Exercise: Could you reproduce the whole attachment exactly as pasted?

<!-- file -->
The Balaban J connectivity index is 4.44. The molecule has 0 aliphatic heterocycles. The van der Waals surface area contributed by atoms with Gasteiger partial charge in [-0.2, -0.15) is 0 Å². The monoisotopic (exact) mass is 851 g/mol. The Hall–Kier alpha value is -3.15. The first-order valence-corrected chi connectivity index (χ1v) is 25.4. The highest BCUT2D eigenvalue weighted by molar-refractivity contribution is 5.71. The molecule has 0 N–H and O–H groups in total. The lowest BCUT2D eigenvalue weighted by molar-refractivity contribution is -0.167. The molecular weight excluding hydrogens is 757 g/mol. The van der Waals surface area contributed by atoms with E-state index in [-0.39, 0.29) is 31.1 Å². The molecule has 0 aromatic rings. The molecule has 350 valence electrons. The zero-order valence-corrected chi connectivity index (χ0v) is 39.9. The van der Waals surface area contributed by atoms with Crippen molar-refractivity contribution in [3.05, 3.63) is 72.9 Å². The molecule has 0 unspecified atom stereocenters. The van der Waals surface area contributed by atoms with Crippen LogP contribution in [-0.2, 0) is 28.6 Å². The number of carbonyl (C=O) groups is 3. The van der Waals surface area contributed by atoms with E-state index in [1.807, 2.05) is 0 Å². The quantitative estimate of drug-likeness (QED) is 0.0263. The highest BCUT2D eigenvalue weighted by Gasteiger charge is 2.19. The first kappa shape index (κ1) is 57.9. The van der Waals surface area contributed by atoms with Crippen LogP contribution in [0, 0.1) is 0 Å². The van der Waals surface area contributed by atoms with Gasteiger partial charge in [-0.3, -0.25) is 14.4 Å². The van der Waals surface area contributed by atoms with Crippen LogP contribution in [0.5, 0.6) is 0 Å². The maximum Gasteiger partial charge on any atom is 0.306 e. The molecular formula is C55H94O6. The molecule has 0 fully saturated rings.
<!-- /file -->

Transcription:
The Balaban J connectivity index is 4.44. The molecule has 0 aliphatic heterocycles. The van der Waals surface area contributed by atoms with Gasteiger partial charge in [-0.2, -0.15) is 0 Å². The monoisotopic (exact) mass is 851 g/mol. The Hall–Kier alpha value is -3.15. The first-order valence-corrected chi connectivity index (χ1v) is 25.4. The highest BCUT2D eigenvalue weighted by molar-refractivity contribution is 5.71. The molecule has 0 N–H and O–H groups in total. The lowest BCUT2D eigenvalue weighted by molar-refractivity contribution is -0.167. The molecular weight excluding hydrogens is 757 g/mol. The van der Waals surface area contributed by atoms with E-state index in [-0.39, 0.29) is 31.1 Å². The molecule has 0 aromatic rings. The molecule has 350 valence electrons. The zero-order valence-corrected chi connectivity index (χ0v) is 39.9. The van der Waals surface area contributed by atoms with Crippen molar-refractivity contribution in [3.05, 3.63) is 72.9 Å². The molecule has 0 unspecified atom stereocenters. The van der Waals surface area contributed by atoms with Crippen LogP contribution in [-0.2, 0) is 28.6 Å². The number of carbonyl (C=O) groups is 3. The van der Waals surface area contributed by atoms with E-state index in [1.807, 2.05) is 0 Å². The quantitative estimate of drug-likeness (QED) is 0.0263. The highest BCUT2D eigenvalue weighted by Gasteiger charge is 2.19. The first kappa shape index (κ1) is 57.9. The van der Waals surface area contributed by atoms with Crippen LogP contribution in [0, 0.1) is 0 Å². The van der Waals surface area contributed by atoms with Gasteiger partial charge in [-0.3, -0.25) is 14.4 Å². The van der Waals surface area contributed by atoms with Crippen LogP contribution in [0.5, 0.6) is 0 Å². The maximum Gasteiger partial charge on any atom is 0.306 e. The molecular formula is C55H94O6. The molecule has 0 fully saturated rings.